The MGMA-Humana study shows that despite predictions to the contrary, not much practice revenue is tied to value-based care for most physicians
A joint study between the Medical Group Management Association and Humana took a close look at value-based care and how practices approach it. The study was presented at MGMA 2022 conference in Boston.
One of the most surprising is that 63% of respondents had less than one quarter of their practice’s revenue based on performance in value-based contracts, despite expert predictions for years that value-based care would soon supplant fee-for-service. Only 15% of respondents said that more than half of their revenue was from value-based care contracts.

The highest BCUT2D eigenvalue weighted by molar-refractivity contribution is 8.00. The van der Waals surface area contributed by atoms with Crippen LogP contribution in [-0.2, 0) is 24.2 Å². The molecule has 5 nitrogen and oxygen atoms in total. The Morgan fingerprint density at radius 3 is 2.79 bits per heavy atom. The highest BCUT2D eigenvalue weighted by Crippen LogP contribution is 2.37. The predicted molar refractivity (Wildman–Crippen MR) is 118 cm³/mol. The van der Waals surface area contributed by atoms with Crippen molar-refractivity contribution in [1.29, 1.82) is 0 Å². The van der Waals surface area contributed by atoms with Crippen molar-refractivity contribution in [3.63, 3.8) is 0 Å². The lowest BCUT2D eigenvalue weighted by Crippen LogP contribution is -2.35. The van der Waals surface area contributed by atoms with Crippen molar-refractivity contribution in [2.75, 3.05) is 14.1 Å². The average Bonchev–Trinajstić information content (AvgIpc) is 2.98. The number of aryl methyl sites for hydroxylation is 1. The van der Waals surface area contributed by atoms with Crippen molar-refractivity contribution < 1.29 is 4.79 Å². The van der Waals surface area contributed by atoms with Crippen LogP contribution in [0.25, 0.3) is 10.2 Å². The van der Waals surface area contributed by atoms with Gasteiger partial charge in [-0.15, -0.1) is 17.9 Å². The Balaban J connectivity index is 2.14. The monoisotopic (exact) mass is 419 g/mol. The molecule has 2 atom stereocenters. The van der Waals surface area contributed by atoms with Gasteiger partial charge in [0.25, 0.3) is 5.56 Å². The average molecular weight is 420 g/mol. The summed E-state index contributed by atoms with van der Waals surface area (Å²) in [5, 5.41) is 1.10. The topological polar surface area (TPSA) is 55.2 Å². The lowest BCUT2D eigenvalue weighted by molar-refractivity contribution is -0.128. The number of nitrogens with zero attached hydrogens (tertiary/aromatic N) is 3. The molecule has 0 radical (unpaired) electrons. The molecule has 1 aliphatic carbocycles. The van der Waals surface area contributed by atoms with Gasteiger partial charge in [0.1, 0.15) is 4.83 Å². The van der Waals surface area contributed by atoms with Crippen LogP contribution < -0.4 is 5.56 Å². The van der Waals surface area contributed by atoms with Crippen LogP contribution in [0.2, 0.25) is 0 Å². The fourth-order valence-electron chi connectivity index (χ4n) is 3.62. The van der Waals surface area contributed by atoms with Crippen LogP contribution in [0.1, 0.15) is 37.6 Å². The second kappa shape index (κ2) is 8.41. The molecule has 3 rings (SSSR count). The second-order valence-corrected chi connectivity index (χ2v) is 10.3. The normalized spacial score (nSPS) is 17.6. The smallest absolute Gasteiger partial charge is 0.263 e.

Despite the slow uptake, 67% agreed that value-based care was beeter in the level of quality care provided to patients, but 46% said fee-for-service is better for the ease of practice management. The biggest challenges identified to adding more value-based care contracts was a lack of staff resources, lack of control over patient care-seeking behavior, and lack of control over other providers.
When it comes to investing for value-based care, 74% had added staff, while 71% added technology to assist with the shift. This technology was usually (82%) data analytics/reporting or population health management (57%). Staff changes were most likely to be care coordination (72%) or care management (67%) additions.
When paid resources were added, nearly half (47%) of those surveyed indicated that staff provided the greatest positive impact on patient health outcomes based on return-on-investment. Technology was second with 21%, with patient engagement (17%) and social determinants of health considerations (3%) ranking next.